By indexer
144 days ago

Aphra Behn

When asked for the name of the first woman writer of note in English, many people would plump for Jane Austen and then be hard pressed to think of anyone earlier. However, a hundred years before Jane Austen was born, Restoration England flocked to see the plays of Aphra Behn, who was lauded in her time but has been largely forgotten about ever since.

Her early years are shrouded in some degree of mystery, but she was probably born around 1640 and was probably called Aphra (or Afra) Johnson at birth. She came from Kent, but there is no agreement on exactly where. There is a baptismal record of an Eaffrey Johnson, born on 14th December 1640, the daughter of a Canterbury barber, and this could have been her. Aphra Behn preferred to think of herself as coming from a noble background, but her writings proved that she had a vivid imagination.

It is known that in 1663 she sailed to Surinam, then a new British colony, in South America. She was accompanied by her mother and siblings (an older sister and a younger brother), but it appears that her father had died by this time. Her reason for going to Surinam could have had something to do with espionage, as she would appear to have been a royalist agent shortly before Charles II regained the throne in 1660. It is entirely possible that her mission was to extract “pillow talk” from a suspected enemy of the King, as there was certainly mention in the colony of her loose morals.

The following year she was back in London, where she married Johann Behn, a Dutch merchant, who was dead within two years. Having acquired his name, she stuck with it.

England was at war with The Netherlands from 1665 to 1667 (one result of which was New Amsterdam becoming New York). Aphra Behn was sent to Antwerp as an agent to try to persuade her Surinam conquest to become a double agent. Whatever the result, she soon found herself in serious debt and had to borrow money in order to return to England. To pay off those debts she either had to continue her career as a spy, which clearly had its dangers, or find another source of income.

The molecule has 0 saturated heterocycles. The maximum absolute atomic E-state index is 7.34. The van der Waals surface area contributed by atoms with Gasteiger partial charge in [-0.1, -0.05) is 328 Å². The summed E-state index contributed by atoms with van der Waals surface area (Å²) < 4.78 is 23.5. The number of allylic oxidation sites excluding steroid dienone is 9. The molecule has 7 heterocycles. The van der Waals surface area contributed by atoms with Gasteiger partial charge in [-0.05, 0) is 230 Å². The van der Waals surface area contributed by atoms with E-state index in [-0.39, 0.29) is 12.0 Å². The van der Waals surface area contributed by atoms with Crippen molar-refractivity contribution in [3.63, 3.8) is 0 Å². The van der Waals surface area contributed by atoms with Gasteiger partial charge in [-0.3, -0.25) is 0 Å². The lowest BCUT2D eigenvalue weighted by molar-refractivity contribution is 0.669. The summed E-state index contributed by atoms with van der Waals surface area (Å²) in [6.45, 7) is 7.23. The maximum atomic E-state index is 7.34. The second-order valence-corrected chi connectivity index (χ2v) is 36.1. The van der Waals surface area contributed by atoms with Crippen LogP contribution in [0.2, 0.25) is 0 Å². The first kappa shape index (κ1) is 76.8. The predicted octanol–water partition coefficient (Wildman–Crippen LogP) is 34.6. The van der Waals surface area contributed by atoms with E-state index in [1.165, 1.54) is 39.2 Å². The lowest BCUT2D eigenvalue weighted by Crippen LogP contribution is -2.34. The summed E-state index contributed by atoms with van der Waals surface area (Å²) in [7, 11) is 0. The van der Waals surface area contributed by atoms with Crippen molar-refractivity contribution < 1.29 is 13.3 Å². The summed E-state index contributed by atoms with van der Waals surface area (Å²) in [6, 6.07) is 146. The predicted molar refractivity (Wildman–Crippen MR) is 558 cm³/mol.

It is possible that she had already started to write when in Surinam, so writing for the London stage, at a time when demand was at an all-time peak, was an attractive option. The people had been starved of entertainment during the Cromwell years of the Commonwealth, when the theatres had been closed, so they more than made up for it after the Restoration of Charles II, the “merry monarch”. The theatres were re-opened, new ones were built, and plays were needed to fill them. The main genre was comedy, particularly with sexual intrigue as its theme. Aphra Behn was able to use her experience of exploiting sex as a political weapon to good advantage.

Her first London play was “The Forced Marriage”, staged in 1670 for the Duke’s Company, and this was followed by at least another 19, not counting a number of probable collaborations with other playwrights. She clearly had a talent for this trade and a command of the medium of the theatre. It is known that there were other female dramatists at the time, but none of them had the same staying power or popularity.

Her most popular play was “The Rover”, (published in two parts in 1677 and 1681) a comedy of sexual manners set in Naples and Madrid during the Stuart exile. It was twice performed before royalty but it attracted accusations of plagiarism (it was based on another playwright’s work but not copied from it) and bawdiness, a charge that had some measure of truth to it, but this was a bawdy age in any case.

As well as plays she also wrote poems, and may well have been the editor of “The Covent Garden Drolery”, an anthology printed in 1672 that contained four of her own poems.